Greens push for criminal responsibility age change on first sitting of new parliament

The Greens will push to introduce a bill to raise the age of criminal responsibility in Victoria from 10 to 14 as the state’s 60th parliament sits for the first time.

Australian Greens Victoria leader Samantha Ratnam said children should be protected, rather than charged and convicted.

She said the nation’s current age of criminal responsibility was far too young compared to other international counterparts.

Victorian Greens leader Samantha Ratnam said children should be protected, rather than charged and convicted. (Nine)

The Greens’ Children, Youth and Families (Raise the Age) Amendment Bill 2022 would also prohibit in law the use of solitary confinement on children held in youth detention.

“We need to treat children as children, not as criminals,” Ratnam said.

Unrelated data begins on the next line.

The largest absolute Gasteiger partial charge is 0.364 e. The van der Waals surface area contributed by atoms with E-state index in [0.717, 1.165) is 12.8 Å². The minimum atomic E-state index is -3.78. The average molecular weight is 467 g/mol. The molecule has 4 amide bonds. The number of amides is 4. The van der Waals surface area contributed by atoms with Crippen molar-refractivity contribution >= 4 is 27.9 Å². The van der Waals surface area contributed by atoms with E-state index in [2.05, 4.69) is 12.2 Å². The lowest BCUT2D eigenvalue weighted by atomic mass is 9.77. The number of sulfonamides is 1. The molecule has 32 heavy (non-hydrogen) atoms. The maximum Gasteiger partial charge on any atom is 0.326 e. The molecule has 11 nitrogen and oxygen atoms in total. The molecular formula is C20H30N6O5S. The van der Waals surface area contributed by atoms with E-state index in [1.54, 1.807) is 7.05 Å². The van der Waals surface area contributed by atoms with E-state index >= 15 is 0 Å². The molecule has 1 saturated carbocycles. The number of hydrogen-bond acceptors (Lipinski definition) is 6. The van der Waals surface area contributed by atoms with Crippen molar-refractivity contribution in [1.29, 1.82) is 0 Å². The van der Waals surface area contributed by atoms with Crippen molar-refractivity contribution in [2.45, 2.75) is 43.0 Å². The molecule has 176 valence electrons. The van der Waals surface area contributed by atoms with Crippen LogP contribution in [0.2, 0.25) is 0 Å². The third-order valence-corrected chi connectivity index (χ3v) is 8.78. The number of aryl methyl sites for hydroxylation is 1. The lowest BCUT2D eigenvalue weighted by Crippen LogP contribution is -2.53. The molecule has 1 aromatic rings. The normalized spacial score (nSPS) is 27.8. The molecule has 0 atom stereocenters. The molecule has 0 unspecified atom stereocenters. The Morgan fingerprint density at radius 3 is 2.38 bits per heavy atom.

“Criminalising children creates a vicious cycle of disadvantage and only deepens the racial injustice in this country.

“As a community, we have a duty to listen to First Nations people who are crying out for justice reform including raising the age of criminal responsibility.

“Children need to be kept out of the justice system for as long as possible. Locking them up at such a young age makes them more likely to re-offend.”

Victorian Greens leader Samantha Ratnam said the bill would also prohibit in law the use of solitary confinement on children held in youth detention. (AAP)
Last month, Australia’s medical colleges penned an open letter calling on the federal government to raise the age of criminal responsibility.

“It is a disgrace that children under 14 in Australia are still being locked up and this flies in the face of all medical evidence and advice,” Small said.

However the decision to raise the age of criminal responsibility rests with individual states and territories.

Ratnam said by passing the bill, the Victorian government had the “opportunity to lead the way on reform and encourage other states to follow suit”.

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